Once you have targeted some of the smaller challenges, you can then start implementing changes which tackle more difficult problems. Make sure that you have the support of other senior members of staff who are capable of helping you make the necessary transitions as smooth as possible, in order to keep disruption within the workplace to a minimum.

 

Marketers Deliver Thumb-Powered Video in Print (Yes, You Read That Right)

Proving what’s old is new again, marketers have rediscovered the age-old appeal of flip books to engage digitally distracted audiences with video content that springs to life with the flip-of-a-thumb.

Fueled by an increase in video assets available to marketers from digital campaigns along with growing interest in retro experiences, old-school flip books have come back as interactive print collateral materials and handouts at events and trade shows. “We have found when video content is repurposed for presentation in the format of a flip book, something magical happens. Medium and message combine to create a surprising, memorable user experience,” said Jeffrey Kay, President of Flippies, a New York based manufacturer of custom flip books. “In this age of digital ad tech and multi-screen marketing, the simplicity of flip books is not only refreshing but its illusion is more captivating than ever.”

Flippies has cleverly reengineered the vintage flip book concept to play back crystal clear clips of full motion video primarily for businesses who use them as interactive brochures, event handouts and trade show giveaways. “What’s old isn’t only new again, it’s also improved,” said Kay. Recent customers include Subaru, Nickelodeon, L’Oreal, AT&T, HBO, Samsung, Goodyear, Starz and Hewlett Packard, among others.

flippies flip books

Custom Flip Book Interactive Brochures

Originally invented in 1882 by Henry Van Hovenbergh of Elizabeth, New Jersey, flip books create the optical illusion of motion when images stacked in sequential stages of movement are flipped. The first flip books consisted of simple drawings stacked in sequential stages of movement with a single staple binding. When the pages were flipped, they would create the optical illusion of motion. Flip books were then popularized in the early 1900′s by the Cracker Jack Company who gave them away as free in-pack prizes. Other marketers soon followed suit, including manufacturers of breakfast cereals, bubble gum, cigarettes, automobiles and snack foods.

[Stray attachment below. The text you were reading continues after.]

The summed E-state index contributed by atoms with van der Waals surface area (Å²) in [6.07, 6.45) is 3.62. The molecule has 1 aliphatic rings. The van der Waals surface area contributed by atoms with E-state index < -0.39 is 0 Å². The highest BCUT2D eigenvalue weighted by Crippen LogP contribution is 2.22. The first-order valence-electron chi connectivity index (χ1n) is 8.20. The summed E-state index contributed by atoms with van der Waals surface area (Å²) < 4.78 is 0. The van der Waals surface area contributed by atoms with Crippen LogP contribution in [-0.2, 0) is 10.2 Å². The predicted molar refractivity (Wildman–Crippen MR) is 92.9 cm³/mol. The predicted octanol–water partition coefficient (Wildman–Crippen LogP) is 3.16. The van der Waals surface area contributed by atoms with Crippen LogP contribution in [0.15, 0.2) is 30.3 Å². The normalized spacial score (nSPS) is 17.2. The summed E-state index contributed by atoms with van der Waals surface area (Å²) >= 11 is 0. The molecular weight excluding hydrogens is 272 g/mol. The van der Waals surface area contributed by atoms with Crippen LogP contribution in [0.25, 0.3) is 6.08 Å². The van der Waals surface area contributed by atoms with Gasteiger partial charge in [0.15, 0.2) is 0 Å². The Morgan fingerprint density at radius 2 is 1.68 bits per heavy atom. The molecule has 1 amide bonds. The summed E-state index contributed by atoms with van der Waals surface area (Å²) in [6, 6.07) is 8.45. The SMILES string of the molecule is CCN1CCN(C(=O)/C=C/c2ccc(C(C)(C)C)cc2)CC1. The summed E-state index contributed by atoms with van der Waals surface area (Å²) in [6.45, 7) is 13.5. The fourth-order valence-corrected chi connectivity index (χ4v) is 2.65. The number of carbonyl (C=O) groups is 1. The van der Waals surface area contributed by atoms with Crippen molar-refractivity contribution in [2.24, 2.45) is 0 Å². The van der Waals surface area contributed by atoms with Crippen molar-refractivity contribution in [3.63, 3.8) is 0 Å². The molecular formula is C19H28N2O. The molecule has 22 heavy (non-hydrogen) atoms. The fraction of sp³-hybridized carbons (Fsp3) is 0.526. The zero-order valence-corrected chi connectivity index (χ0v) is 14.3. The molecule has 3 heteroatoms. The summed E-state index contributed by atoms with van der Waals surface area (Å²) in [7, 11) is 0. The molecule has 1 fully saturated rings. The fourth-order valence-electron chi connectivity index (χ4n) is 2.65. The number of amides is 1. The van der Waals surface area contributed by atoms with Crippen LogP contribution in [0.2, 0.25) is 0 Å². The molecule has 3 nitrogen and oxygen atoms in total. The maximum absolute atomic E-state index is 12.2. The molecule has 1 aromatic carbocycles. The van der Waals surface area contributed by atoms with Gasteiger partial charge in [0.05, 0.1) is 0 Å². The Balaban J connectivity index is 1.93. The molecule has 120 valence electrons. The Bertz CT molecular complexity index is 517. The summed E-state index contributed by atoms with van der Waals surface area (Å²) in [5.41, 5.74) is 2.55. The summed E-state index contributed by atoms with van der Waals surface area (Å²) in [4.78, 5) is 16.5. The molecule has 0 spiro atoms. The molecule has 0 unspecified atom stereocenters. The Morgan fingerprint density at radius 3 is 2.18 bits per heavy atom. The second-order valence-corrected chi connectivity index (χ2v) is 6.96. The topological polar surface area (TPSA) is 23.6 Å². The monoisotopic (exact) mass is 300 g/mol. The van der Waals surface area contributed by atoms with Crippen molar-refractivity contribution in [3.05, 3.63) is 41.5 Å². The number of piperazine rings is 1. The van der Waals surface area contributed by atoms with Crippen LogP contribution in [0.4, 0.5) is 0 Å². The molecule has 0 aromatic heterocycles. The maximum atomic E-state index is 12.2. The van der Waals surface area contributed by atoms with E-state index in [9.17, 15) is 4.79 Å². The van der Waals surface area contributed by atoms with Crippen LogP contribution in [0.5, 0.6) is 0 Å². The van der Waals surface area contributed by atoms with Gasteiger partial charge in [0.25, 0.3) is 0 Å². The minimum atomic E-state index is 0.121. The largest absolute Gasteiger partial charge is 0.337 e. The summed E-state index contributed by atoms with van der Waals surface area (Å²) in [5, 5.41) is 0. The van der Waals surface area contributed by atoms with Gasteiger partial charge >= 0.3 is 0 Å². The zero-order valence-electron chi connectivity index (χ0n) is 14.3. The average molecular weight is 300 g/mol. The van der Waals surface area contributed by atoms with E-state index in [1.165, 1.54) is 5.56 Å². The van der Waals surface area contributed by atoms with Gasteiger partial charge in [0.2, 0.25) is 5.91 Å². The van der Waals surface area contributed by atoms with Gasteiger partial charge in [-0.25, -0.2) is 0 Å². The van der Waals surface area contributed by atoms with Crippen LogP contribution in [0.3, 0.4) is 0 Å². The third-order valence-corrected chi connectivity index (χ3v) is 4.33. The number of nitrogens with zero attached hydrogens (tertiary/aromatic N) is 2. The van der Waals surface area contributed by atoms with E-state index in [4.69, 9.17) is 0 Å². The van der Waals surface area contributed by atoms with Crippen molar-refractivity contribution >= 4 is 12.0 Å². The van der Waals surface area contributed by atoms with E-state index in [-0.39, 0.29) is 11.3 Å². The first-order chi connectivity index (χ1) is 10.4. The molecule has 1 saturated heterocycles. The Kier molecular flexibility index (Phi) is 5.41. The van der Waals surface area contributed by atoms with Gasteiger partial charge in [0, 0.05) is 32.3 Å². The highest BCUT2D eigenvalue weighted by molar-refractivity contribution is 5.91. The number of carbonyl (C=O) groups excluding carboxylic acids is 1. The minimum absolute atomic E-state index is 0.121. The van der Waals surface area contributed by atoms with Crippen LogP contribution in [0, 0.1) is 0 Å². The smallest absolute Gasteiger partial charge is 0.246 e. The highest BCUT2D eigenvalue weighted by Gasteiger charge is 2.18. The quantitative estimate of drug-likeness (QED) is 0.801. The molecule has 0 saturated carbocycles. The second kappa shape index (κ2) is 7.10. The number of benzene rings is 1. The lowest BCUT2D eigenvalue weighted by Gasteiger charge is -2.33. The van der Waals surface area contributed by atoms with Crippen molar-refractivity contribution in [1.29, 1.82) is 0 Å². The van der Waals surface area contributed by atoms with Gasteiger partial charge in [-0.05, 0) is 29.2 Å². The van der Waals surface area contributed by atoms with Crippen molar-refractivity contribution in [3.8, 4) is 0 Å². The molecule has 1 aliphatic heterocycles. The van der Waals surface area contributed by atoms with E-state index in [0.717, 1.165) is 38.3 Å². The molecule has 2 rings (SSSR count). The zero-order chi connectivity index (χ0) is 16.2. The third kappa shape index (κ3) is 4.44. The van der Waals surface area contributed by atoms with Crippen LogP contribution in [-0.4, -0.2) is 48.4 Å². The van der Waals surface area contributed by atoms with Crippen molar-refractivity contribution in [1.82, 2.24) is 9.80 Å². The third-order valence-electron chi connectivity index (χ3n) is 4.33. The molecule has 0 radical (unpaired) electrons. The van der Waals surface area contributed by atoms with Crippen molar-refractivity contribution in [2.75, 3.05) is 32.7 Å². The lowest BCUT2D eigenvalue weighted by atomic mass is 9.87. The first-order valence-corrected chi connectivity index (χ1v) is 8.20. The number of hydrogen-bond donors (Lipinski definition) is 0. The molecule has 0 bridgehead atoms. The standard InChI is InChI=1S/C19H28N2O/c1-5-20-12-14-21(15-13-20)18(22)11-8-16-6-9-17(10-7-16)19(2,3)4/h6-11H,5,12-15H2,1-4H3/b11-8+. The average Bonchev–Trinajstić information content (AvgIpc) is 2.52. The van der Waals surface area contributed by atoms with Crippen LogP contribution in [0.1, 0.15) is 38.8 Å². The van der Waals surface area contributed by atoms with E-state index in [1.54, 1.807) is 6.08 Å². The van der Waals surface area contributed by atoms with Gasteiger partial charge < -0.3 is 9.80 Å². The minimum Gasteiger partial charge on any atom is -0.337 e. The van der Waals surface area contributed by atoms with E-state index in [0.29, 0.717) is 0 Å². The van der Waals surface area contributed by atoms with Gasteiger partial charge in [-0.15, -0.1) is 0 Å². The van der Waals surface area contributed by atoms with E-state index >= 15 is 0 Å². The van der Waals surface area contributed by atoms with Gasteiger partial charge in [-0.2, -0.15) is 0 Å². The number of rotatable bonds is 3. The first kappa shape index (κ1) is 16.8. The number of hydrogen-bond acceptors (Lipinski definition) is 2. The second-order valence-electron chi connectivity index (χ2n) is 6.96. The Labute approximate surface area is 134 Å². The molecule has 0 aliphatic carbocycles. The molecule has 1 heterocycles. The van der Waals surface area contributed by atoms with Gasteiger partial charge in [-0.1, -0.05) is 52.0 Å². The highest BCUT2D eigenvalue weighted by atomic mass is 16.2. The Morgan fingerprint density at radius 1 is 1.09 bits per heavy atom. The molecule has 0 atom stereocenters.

Candidates Flip Out!

The two most unpopular candidates in U.S. Presidential history have been commemorated in a thumb-powered flip book entitled “Tough Decision 2016,” created by Flippies Custom Flip Books (http://www.flippies.com/). The flip book satirically captures both candidates’ most infamous facial expressions from the campaign trail in artistically rendered stop-motion animation. When flipped from the “right,” Donald Trump runs through a few of his least presidential looks. From the “left,” Hillary Clinton shows off her familiarly phony campaign face. The video can be seen here.

“With the latest polls confirming Donald Trump and Hillary Clinton are now officially ranked the least favorable candidates in U.S. Presidential election history, we felt that it was only
appropriate for Flippies to mark the occasion with a flip book commemorating this notorious accomplishment,”said Jeffrey Kay, President of Flippies, a manufacturer of custom flip books.
Election 2016 Flip Book

An authentic slice of Americana nostalgia, flip books have recently been rediscovered all over again by a new generation. “In this age of digital media, the simplicity of flip-animation is not only refreshing but its illusion is even more captivating than ever,” said Kay, who produces millions of custom flip books annually for businesses who use them primarily as interactive brochures and promotional products.